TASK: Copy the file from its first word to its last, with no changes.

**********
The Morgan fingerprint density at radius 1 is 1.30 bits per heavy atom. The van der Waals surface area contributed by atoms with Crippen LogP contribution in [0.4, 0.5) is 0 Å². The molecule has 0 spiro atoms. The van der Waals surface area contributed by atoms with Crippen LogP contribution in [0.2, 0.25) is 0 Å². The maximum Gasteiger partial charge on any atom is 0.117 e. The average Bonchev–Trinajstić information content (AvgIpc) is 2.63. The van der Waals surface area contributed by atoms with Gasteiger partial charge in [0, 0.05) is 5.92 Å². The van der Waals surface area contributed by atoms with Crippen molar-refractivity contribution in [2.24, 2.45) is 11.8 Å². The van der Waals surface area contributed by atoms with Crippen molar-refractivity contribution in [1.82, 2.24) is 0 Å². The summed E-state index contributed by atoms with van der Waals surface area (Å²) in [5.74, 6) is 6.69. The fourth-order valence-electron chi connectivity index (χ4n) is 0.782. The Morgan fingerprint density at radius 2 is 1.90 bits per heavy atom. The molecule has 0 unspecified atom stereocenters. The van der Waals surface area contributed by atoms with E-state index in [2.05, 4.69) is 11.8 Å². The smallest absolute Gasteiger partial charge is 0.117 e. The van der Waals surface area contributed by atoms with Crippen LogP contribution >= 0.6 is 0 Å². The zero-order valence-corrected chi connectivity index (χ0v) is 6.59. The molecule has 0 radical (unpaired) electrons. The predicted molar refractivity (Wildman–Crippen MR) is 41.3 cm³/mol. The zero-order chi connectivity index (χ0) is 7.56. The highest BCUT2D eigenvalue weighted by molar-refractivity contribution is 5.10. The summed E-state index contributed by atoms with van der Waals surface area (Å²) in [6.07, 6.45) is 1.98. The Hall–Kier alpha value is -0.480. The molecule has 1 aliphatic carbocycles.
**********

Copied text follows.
The Morgan fingerprint density at radius 1 is 1.30 bits per heavy atom. The van der Waals surface area contributed by atoms with Crippen LogP contribution in [0.4, 0.5) is 0 Å². The molecule has 0 spiro atoms. The van der Waals surface area contributed by atoms with Crippen LogP contribution in [0.2, 0.25) is 0 Å². The maximum Gasteiger partial charge on any atom is 0.117 e. The average Bonchev–Trinajstić information content (AvgIpc) is 2.63. The van der Waals surface area contributed by atoms with Gasteiger partial charge in [0, 0.05) is 5.92 Å². The van der Waals surface area contributed by atoms with Crippen molar-refractivity contribution in [2.24, 2.45) is 11.8 Å². The van der Waals surface area contributed by atoms with Crippen molar-refractivity contribution in [1.82, 2.24) is 0 Å². The summed E-state index contributed by atoms with van der Waals surface area (Å²) in [5.74, 6) is 6.69. The fourth-order valence-electron chi connectivity index (χ4n) is 0.782. The Morgan fingerprint density at radius 2 is 1.90 bits per heavy atom. The molecule has 0 unspecified atom stereocenters. The van der Waals surface area contributed by atoms with E-state index in [2.05, 4.69) is 11.8 Å². The smallest absolute Gasteiger partial charge is 0.117 e. The van der Waals surface area contributed by atoms with Crippen LogP contribution >= 0.6 is 0 Å². The zero-order valence-corrected chi connectivity index (χ0v) is 6.59. The molecule has 0 radical (unpaired) electrons. The predicted molar refractivity (Wildman–Crippen MR) is 41.3 cm³/mol. The zero-order chi connectivity index (χ0) is 7.56. The highest BCUT2D eigenvalue weighted by molar-refractivity contribution is 5.10. The summed E-state index contributed by atoms with van der Waals surface area (Å²) in [6.07, 6.45) is 1.98. The Hall–Kier alpha value is -0.480. The molecule has 1 aliphatic carbocycles.